Full stands vs. empty stands



Has passed more than a year since the outbreak of the pandemic. Months in which each area of ​​life has adapted to the circumstances caused by the coronavirus in search of the best way to face a complicated situation for everyone. An attempt to regain normality that, in Spain, it has not yet reached the football stadiums or the ACB pavilions.

Because its stands are still empty waiting for the Higher Sports Council and its new president, Jose Manuel Franco, move token and open your hand. Movement that is not expected to be imminent and that could leave LaLiga without an audience throughout the season.

The prudence of the CSD contrasts with what happens in other countries such as Australia, India or the United States, where more and more fans are present at sporting events. A few hours ago, the American authorities gave the go-ahead to the presence of 135,000 fans at the Indianapolis 500, which represents around 40 percent of the total.

A first step towards resuming normality, but one that will be a world record since the pandemic broke out. The former was held by India, with 67,000 spectators present to watch a cricket match between the local country and England last March.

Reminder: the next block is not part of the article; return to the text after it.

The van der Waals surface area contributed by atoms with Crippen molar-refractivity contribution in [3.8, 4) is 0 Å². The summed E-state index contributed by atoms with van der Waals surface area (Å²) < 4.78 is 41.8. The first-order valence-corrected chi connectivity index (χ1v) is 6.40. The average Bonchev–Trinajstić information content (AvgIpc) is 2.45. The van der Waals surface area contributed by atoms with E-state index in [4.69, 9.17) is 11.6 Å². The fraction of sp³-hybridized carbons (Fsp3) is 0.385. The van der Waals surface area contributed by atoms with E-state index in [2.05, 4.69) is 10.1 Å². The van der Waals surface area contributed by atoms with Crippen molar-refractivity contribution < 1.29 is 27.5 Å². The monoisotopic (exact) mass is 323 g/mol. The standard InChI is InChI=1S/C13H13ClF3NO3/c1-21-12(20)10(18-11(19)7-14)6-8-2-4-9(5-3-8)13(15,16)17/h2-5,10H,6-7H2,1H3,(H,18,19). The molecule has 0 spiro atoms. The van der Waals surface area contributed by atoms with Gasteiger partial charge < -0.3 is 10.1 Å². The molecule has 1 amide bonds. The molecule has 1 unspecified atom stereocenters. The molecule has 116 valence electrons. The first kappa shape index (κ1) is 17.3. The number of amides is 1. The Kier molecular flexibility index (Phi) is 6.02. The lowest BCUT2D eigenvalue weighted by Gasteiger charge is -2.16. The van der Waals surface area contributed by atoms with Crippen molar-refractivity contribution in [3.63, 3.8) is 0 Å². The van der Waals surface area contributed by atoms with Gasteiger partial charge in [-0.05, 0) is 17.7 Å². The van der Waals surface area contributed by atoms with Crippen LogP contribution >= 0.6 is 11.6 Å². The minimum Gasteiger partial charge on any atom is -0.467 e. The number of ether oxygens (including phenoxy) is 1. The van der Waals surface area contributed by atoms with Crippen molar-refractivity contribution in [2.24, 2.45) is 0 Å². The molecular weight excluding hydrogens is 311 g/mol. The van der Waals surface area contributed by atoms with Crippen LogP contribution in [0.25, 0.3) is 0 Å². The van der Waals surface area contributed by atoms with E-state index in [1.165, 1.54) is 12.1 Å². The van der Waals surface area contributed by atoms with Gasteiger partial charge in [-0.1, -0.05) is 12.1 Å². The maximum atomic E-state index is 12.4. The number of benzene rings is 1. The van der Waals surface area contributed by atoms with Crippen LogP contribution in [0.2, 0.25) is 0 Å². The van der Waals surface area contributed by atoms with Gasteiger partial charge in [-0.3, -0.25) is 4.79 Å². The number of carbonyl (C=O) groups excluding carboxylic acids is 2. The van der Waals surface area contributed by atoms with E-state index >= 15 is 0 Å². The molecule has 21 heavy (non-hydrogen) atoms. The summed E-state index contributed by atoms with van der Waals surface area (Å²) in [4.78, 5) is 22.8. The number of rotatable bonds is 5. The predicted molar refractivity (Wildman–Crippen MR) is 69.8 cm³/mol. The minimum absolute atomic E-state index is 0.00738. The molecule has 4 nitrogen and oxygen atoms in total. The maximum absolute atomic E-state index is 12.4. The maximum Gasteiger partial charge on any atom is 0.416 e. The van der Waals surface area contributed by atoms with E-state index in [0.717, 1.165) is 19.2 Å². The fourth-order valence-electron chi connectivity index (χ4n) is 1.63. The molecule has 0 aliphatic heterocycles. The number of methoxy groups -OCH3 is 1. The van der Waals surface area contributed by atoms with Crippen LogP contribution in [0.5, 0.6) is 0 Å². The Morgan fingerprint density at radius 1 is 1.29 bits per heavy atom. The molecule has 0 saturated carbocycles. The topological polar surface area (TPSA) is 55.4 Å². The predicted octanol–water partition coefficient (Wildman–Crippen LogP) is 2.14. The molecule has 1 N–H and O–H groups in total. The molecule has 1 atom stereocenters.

In Indianapolis, it is expected that a good part of those who access the event will already be vaccinated, since in the United States vaccination advances at a very high rate.

While, 85,000 spectators have been approved in Australia for Aussie football games on the weekend at the Melbourne Cricket Ground, which is nearly sold out (85 percent of the total).

Franco, waiting to make a decision

In Spain, LaLiga and Liga Endesa matches continue without an audience. After the departure of Irene Lozano, who had an opening on her roadmap for after May Bridge no change foreseen on the horizon. This is confirmed to ABC by sources from the CSD and from several of the federations and institutions that have met with Franco in recent days.

The president of the CSD wants to be prudent on a thorny issue, although there are other sporting and cultural events that already have an audience in the country. A comparison that raises blistersWell, yes, you can go to see a play or a women’s basketball game, but not one of the ACB.

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